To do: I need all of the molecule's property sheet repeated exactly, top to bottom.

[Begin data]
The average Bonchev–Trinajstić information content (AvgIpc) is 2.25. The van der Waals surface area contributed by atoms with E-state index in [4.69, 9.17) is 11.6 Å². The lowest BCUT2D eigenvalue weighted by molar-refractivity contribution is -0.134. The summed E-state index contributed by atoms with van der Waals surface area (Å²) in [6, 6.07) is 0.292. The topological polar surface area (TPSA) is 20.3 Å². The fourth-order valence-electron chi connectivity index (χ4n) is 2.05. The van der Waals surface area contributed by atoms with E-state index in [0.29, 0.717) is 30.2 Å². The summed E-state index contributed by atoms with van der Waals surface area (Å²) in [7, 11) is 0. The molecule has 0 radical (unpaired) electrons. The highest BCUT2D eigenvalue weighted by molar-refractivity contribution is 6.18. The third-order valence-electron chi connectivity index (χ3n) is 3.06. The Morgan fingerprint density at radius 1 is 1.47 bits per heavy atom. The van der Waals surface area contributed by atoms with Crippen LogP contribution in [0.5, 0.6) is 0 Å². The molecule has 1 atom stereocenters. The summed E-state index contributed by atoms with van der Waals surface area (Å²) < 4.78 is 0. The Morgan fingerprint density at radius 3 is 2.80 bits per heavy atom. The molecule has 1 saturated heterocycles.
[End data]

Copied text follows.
The average Bonchev–Trinajstić information content (AvgIpc) is 2.25. The van der Waals surface area contributed by atoms with E-state index in [4.69, 9.17) is 11.6 Å². The lowest BCUT2D eigenvalue weighted by molar-refractivity contribution is -0.134. The summed E-state index contributed by atoms with van der Waals surface area (Å²) in [6, 6.07) is 0.292. The topological polar surface area (TPSA) is 20.3 Å². The fourth-order valence-electron chi connectivity index (χ4n) is 2.05. The van der Waals surface area contributed by atoms with E-state index in [0.29, 0.717) is 30.2 Å². The summed E-state index contributed by atoms with van der Waals surface area (Å²) in [7, 11) is 0. The molecule has 0 radical (unpaired) electrons. The highest BCUT2D eigenvalue weighted by molar-refractivity contribution is 6.18. The third-order valence-electron chi connectivity index (χ3n) is 3.06. The Morgan fingerprint density at radius 1 is 1.47 bits per heavy atom. The van der Waals surface area contributed by atoms with Crippen LogP contribution in [0.5, 0.6) is 0 Å². The molecule has 1 atom stereocenters. The summed E-state index contributed by atoms with van der Waals surface area (Å²) < 4.78 is 0. The Morgan fingerprint density at radius 3 is 2.80 bits per heavy atom. The molecule has 1 saturated heterocycles.